grocery list

Use Loyalty Points

How many of you belong to a loyalty rewards program? I certainly do I currently have the PC Optimum rewards program and that is the only one I use. To try to maximize the points that I earn I have a President’s Choice Mastercard that is linked to the program and my account and I use it for every single purchase I make. Every week (Thursday) you receive your own personalized list of bonus points you could earn if you buy certain products. I don’t buy everything on the list because I usually don’t need them, but some are helpful for example I could receive an offer to buy gas from a Mobil gas station, I take advantage of that every time. In the last year and a half to two years I had accumulated 345,000 points in dollar terms that means I have $340 worth of groceries I could buy.

Since the beginning of September I have noticed that my fuel bill has been rising significantly and with my reduced work hours I wanted to try and get my loyalty points to help me financially. The one down side to the PC Optimum program is you can only redeem the points for groceries you can’t exchange points for gift cards. Thankfully I found a way around this starting last week I am having my family buy me gas gift cards from Mobil in exchange for buying their groceries with my points, that way everyone wins. I expect this will save me with my current job about $50 to $60 per week.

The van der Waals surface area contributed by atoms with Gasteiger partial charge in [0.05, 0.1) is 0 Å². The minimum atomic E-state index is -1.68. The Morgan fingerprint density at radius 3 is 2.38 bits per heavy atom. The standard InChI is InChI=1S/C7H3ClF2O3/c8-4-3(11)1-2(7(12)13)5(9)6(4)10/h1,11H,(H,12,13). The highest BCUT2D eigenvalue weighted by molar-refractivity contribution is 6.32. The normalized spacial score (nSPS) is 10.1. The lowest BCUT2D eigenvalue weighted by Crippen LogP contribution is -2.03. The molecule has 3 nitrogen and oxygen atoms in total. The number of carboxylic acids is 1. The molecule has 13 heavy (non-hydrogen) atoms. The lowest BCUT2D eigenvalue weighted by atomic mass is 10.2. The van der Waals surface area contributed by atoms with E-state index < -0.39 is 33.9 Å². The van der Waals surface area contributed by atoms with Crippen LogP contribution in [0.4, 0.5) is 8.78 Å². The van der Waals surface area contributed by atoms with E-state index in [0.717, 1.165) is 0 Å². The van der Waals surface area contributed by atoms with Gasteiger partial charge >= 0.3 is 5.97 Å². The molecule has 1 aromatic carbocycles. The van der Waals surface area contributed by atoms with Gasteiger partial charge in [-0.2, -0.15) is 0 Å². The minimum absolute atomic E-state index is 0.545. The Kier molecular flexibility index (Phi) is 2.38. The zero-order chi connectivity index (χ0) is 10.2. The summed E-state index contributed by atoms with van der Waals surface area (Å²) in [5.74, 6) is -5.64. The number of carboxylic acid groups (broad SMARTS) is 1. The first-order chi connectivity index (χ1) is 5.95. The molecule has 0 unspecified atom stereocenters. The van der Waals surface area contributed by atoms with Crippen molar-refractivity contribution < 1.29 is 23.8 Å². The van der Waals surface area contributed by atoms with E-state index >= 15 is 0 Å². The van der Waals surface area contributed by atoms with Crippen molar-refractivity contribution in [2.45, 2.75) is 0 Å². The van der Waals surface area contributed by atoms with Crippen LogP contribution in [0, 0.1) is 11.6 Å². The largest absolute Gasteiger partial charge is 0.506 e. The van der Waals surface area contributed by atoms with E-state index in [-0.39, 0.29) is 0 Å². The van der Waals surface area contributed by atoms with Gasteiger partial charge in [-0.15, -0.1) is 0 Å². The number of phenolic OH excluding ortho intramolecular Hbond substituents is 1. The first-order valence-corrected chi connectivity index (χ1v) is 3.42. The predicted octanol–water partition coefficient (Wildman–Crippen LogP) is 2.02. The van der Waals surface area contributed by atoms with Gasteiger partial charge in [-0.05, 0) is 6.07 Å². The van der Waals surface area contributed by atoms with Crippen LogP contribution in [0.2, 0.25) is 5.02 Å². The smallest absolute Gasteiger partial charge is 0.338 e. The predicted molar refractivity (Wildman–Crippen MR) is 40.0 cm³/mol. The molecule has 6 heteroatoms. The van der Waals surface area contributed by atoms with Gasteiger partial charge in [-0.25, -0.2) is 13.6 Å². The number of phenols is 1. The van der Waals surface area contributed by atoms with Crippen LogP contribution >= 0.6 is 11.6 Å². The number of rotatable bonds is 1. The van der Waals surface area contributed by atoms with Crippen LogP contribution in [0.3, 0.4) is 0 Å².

So if you belong to a loyalty program and you lose your job I highly recommend looking into redeeming your points and get them working for you. If you can redeem for gift cards for stores then perfect that will be a big savings for you. If you can’t redeem for gift cards like myself talk to family members like I did.

customer-loyalty-program

Well folks there are a lot more ways to save money, but I don’t want the post to become too long. I hope you are never in a situation where you lose your job or face a work stoppage. I can only say prepare for the worse just in case something happens and that way you will be protected.

Thanks for reading

Matthew